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Laura J. Gardner | The Journal Gazette
Lincoln Kaleigh Schrock is in his third season as an alternate captain for the Komets.

Leadership goes deep

Komets enter new league full of captain experience

Samuel Hoffman and Swikar Patel | The Journal Gaze
From left, Komets Brett Smith, Colin Chaulk, Lincoln Kaleigh Schrock and Tyler Butler all have captain experience.

– Colin Chaulk has been the alpha dog in the Komets’ locker room for a long time. Though he didn’t always wear the “C” as captain, no one would dispute that he has been the Komets’ leader during his nine seasons in Fort Wayne, five of which ended with championships.

So maybe he exhibited a touch of territoriality when asked this philosophical question: Can a team have too many leaders?

“If you have too many guys trying to fight over the job, I guess, there could be issues,” Chaulk said.

The Komets have won titles in three leagues with Chaulk – taking the UHL’s Cup in 2003, IHL titles in 2008, 2009 and 2010, and the CHL’s trophy last spring – and now they will chase the ECHL championship.

This season brings a different kind of challenge; the NHL-affiliated ECHL is stocked with younger players and has more teams (23) than any other league the Komets have been in during their 61 seasons.

Although the Komets are light on ECHL experience, they are stocked with established leaders.

Center Brett Smith, who is in his second season with Fort Wayne, captained Bossier-Shreveport to the CHL title in 2011. Lincoln Kaleigh Schrock is entering his third season as an alternate captain with Fort Wayne. Defenseman Brent Henley, who will be in his fourth season with the Komets, has donned the “A” at times. Second-year forward Stephon Thorne was a captain two seasons ago, as a junior in Brampton, Ontario.

And enter into the equation defenseman Tyler Butler, who captained Arizona of the CHL last year and Tulsa in 2009-10.

“I think the guys who are here, we’re all old enough and everyone will take their turn and know that if one guy says something, then you just kind of back them up, basically,” Chaulk said.

Chaulk can be an in-your-face leader, chewing teammates out in the locker room. But he strives to be a lead-by-example guy, who won’t ask anyone to do something that he won’t do himself. No one is above being accountable, he said, even the captain himself.

“I just think if you’re going to be in the leadership role, whatever you say, you have to back it up,” said Chaulk, 35, who had 22 goals and 61 points in 60 games last season.

“Schrocky was giving me a hard time (recently) about telling everyone to get the puck deep, after I turned it over three or four times. … It’s going to eventually happen that you are telling someone what to do and then you’ll do the exact same thing wrong. You need to try and limit those plays when you’re in a leadership role.”

Having Smith has added to the accountability. Like Chaulk, he’s willing to speak up in the locker room and not afraid to get physical on the ice, despite being only 5-foot-8. The difference is, Smith is more affable.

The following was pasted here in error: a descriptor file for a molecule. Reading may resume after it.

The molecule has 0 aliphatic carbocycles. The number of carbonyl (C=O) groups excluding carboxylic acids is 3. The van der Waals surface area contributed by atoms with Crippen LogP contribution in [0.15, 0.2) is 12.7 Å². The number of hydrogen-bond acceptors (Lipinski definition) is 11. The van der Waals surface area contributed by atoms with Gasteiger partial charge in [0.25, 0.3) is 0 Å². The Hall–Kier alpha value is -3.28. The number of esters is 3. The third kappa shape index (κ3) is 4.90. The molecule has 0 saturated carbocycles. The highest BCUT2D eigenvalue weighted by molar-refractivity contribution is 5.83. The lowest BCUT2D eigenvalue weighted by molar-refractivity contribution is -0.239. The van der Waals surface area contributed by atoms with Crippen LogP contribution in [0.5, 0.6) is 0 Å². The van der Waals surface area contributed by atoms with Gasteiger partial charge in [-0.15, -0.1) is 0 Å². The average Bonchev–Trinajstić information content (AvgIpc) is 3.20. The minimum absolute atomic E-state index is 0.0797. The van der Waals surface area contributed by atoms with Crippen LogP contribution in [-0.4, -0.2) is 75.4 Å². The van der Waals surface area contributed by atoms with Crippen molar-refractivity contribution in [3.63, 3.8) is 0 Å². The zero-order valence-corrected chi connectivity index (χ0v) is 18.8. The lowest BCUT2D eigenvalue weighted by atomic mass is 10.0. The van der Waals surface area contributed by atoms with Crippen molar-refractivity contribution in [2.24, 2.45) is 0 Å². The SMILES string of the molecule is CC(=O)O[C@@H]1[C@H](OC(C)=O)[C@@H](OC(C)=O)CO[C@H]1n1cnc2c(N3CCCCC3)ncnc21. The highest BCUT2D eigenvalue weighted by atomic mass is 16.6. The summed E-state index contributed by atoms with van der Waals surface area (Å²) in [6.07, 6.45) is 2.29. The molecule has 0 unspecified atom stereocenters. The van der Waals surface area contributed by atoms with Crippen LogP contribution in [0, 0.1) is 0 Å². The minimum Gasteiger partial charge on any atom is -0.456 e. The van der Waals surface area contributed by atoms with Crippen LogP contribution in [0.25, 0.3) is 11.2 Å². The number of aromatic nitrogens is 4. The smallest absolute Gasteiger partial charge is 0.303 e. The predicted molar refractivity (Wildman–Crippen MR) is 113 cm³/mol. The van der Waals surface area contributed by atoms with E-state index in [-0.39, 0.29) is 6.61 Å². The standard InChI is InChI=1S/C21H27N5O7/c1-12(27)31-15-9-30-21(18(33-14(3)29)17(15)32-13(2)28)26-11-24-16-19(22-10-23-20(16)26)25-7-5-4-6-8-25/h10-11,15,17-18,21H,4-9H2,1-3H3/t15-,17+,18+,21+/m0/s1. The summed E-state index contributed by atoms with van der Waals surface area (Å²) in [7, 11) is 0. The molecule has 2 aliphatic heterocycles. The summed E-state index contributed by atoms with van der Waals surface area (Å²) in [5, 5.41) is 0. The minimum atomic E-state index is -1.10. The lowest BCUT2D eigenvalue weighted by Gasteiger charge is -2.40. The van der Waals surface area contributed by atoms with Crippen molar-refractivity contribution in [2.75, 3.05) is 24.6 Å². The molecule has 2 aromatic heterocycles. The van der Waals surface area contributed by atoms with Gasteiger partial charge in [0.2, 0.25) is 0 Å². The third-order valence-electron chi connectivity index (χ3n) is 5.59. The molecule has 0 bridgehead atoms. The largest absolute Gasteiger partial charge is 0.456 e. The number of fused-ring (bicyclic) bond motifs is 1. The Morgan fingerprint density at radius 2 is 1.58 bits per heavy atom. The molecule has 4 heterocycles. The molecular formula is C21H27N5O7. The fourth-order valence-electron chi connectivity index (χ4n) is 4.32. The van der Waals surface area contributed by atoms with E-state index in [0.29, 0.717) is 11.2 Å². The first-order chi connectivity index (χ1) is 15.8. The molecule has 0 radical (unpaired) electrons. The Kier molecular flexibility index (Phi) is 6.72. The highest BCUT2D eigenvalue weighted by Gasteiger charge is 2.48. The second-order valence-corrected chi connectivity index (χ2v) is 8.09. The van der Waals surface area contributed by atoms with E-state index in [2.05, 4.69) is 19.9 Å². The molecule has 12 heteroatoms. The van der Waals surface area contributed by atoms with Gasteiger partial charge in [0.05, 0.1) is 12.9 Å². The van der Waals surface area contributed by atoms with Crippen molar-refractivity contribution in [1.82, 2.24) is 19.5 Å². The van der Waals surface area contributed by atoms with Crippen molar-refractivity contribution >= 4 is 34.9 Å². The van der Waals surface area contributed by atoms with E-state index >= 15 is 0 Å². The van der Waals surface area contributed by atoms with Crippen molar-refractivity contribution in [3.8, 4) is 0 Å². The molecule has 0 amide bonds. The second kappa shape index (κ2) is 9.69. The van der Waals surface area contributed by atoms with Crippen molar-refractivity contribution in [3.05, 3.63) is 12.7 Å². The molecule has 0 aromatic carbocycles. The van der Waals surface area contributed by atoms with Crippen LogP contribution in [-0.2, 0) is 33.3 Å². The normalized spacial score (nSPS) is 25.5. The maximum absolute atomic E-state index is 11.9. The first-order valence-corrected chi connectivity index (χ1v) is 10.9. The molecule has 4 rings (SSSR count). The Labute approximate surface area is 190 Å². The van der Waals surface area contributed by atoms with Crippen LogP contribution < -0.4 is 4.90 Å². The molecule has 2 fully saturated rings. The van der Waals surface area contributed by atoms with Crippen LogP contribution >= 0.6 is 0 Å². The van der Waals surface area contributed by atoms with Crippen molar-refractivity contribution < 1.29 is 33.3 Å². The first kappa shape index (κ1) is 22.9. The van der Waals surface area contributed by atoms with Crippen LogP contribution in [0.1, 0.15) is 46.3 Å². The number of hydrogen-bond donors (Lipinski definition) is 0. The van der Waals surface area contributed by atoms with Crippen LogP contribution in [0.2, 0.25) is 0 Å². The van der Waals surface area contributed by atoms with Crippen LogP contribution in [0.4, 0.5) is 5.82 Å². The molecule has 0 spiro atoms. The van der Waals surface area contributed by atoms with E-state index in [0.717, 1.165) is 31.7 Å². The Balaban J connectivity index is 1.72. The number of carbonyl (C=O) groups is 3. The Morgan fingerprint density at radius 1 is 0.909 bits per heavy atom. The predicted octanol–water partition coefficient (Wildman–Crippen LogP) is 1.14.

“Chaulk is a tremendous leader. I just came in and from the start, I just tried to lead by example,” said Smith, 31, who had 20 goals and 61 points in 55 games.

“I think I had the respect of guys, but I didn’t want to step on any toes. As the year goes on, you get a little bit more comfortable with guys and can speak a little bit more. I think with Chaulk and I, and some of the older guys, we had a really good mix. Someone would talk, someone would yell, someone would be on the ice doing this or that, and we all jelled together.”

Schrock is the youngest of the Komets who have worn a “C” or “A” in the professional ranks – he is 27 – and he keeps things light by joking around. He and Henley are also the policemen, having to protect stars or fire up teammates with fights and big checks.

Butler, 33, who likes to shoot the puck as much as hit opponents, may be used to commanding the locker room, but he’s biding his time and learning the Komets’ power dynamics.

“In Arizona, my mentality wasn’t to lose. As a person, I won’t change,” he said. “I want to come in and feed off these guys and we’ll go from there. Win or lose, it shouldn’t affect who you are as a person. But I will come in here and see what these guys do to prepare and how I can (help).”

Taking on the leadership role can be a thankless job, since it can make you unpopular with teammates, coaches, owners or fans – especially if you aren’t successful. Just two seasons ago, Guy Dupuis was stripped of the captaincy midseason, before Chaulk returned from a short stint in Europe.

“I remember when I was in Italy and not a captain or anything, I enjoyed just playing and not worrying about the little things. Not that you worry about them, but you do feel responsible,” Chaulk said.

Can a team have too many leaders? The Komets hope not, after assembling a less-than-typical ECHL lineup – they have last season’s CHL MVP, Brandon Marino, along with CHL standouts Eric Giosa and Jean-Philipp Chabot.

“It’s never a bad thing to have too many leaders, as long as it jells well and everyone respects each other and will listen to each other,” Smith said.

“I would take captains from all over the leagues. Whether you are wearing a “C” or an “A” – you don’t need that to be a leader – but guys like that are going to help out. We’re going to have a younger group this year and we’re going to need guys to step up. Our young group last year was tremendous, they followed and did everything asked of them, and I expect the same this year.”